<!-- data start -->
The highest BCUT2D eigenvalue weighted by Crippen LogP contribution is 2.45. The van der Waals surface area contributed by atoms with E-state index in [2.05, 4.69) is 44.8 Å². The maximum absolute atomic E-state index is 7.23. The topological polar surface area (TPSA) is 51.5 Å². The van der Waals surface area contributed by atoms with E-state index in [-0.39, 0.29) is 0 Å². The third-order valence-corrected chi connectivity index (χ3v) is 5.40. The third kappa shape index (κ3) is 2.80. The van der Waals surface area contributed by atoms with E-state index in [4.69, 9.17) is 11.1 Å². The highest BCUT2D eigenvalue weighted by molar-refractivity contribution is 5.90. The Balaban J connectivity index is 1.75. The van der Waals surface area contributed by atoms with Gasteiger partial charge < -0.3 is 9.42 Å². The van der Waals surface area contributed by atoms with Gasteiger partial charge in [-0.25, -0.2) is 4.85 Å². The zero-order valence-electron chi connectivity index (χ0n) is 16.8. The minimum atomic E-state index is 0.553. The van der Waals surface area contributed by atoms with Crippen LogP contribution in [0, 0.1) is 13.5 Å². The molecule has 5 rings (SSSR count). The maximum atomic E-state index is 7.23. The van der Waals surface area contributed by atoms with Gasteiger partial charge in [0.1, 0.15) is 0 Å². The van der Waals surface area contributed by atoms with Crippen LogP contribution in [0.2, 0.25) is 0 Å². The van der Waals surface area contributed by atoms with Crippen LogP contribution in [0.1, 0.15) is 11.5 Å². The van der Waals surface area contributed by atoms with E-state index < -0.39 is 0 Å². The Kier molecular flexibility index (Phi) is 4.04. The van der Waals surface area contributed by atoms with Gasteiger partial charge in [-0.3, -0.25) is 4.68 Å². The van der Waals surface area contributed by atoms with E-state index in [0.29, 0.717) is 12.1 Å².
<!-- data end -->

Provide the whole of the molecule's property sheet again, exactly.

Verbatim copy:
The highest BCUT2D eigenvalue weighted by Crippen LogP contribution is 2.45. The van der Waals surface area contributed by atoms with E-state index in [2.05, 4.69) is 44.8 Å². The maximum absolute atomic E-state index is 7.23. The topological polar surface area (TPSA) is 51.5 Å². The van der Waals surface area contributed by atoms with E-state index in [-0.39, 0.29) is 0 Å². The third-order valence-corrected chi connectivity index (χ3v) is 5.40. The third kappa shape index (κ3) is 2.80. The van der Waals surface area contributed by atoms with E-state index in [4.69, 9.17) is 11.1 Å². The highest BCUT2D eigenvalue weighted by molar-refractivity contribution is 5.90. The Balaban J connectivity index is 1.75. The van der Waals surface area contributed by atoms with Gasteiger partial charge < -0.3 is 9.42 Å². The van der Waals surface area contributed by atoms with Gasteiger partial charge in [-0.25, -0.2) is 4.85 Å². The zero-order valence-electron chi connectivity index (χ0n) is 16.8. The minimum atomic E-state index is 0.553. The van der Waals surface area contributed by atoms with Crippen LogP contribution in [0, 0.1) is 13.5 Å². The molecule has 5 rings (SSSR count). The maximum atomic E-state index is 7.23. The van der Waals surface area contributed by atoms with Gasteiger partial charge in [0.1, 0.15) is 0 Å². The van der Waals surface area contributed by atoms with Crippen LogP contribution in [0.2, 0.25) is 0 Å². The van der Waals surface area contributed by atoms with Crippen LogP contribution in [0.1, 0.15) is 11.5 Å². The van der Waals surface area contributed by atoms with E-state index < -0.39 is 0 Å². The Kier molecular flexibility index (Phi) is 4.04. The van der Waals surface area contributed by atoms with Gasteiger partial charge in [-0.3, -0.25) is 4.68 Å². The van der Waals surface area contributed by atoms with E-state index in [0.29, 0.717) is 12.1 Å².